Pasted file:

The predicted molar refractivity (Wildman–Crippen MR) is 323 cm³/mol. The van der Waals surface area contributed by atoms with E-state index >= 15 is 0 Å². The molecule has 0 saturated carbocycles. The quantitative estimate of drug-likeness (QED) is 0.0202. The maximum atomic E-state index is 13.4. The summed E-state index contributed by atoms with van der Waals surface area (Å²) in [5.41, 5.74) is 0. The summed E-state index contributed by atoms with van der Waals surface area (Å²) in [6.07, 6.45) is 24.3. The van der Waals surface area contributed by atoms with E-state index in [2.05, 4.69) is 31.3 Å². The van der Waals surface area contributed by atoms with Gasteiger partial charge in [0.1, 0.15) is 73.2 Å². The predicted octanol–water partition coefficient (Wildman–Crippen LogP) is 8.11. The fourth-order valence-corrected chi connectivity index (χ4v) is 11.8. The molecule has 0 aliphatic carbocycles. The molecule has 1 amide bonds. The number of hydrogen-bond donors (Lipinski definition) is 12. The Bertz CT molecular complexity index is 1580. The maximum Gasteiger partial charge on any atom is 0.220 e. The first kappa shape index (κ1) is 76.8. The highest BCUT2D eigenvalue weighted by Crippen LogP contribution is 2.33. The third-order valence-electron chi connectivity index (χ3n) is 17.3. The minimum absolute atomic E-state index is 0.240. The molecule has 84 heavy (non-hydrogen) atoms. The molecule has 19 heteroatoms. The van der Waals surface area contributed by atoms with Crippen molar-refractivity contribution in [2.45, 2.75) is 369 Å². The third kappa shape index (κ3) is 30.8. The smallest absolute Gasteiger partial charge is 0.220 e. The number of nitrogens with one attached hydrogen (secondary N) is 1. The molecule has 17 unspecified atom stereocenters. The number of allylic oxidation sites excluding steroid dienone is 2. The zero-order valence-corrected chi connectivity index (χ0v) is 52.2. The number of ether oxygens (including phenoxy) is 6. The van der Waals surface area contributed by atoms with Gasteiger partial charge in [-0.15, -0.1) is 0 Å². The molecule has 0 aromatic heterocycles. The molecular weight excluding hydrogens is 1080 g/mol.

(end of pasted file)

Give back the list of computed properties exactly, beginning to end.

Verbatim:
The predicted molar refractivity (Wildman–Crippen MR) is 323 cm³/mol. The van der Waals surface area contributed by atoms with E-state index >= 15 is 0 Å². The molecule has 0 saturated carbocycles. The quantitative estimate of drug-likeness (QED) is 0.0202. The maximum atomic E-state index is 13.4. The summed E-state index contributed by atoms with van der Waals surface area (Å²) in [5.41, 5.74) is 0. The summed E-state index contributed by atoms with van der Waals surface area (Å²) in [6.07, 6.45) is 24.3. The van der Waals surface area contributed by atoms with E-state index in [2.05, 4.69) is 31.3 Å². The van der Waals surface area contributed by atoms with Gasteiger partial charge in [0.1, 0.15) is 73.2 Å². The predicted octanol–water partition coefficient (Wildman–Crippen LogP) is 8.11. The fourth-order valence-corrected chi connectivity index (χ4v) is 11.8. The molecule has 0 aliphatic carbocycles. The molecule has 1 amide bonds. The number of hydrogen-bond donors (Lipinski definition) is 12. The Bertz CT molecular complexity index is 1580. The maximum Gasteiger partial charge on any atom is 0.220 e. The first kappa shape index (κ1) is 76.8. The highest BCUT2D eigenvalue weighted by Crippen LogP contribution is 2.33. The third-order valence-electron chi connectivity index (χ3n) is 17.3. The minimum absolute atomic E-state index is 0.240. The molecule has 84 heavy (non-hydrogen) atoms. The molecule has 19 heteroatoms. The van der Waals surface area contributed by atoms with Crippen molar-refractivity contribution in [2.45, 2.75) is 369 Å². The third kappa shape index (κ3) is 30.8. The smallest absolute Gasteiger partial charge is 0.220 e. The number of nitrogens with one attached hydrogen (secondary N) is 1. The molecule has 17 unspecified atom stereocenters. The number of allylic oxidation sites excluding steroid dienone is 2. The zero-order valence-corrected chi connectivity index (χ0v) is 52.2. The number of ether oxygens (including phenoxy) is 6. The van der Waals surface area contributed by atoms with Gasteiger partial charge in [-0.15, -0.1) is 0 Å². The molecule has 0 aromatic heterocycles. The molecular weight excluding hydrogens is 1080 g/mol.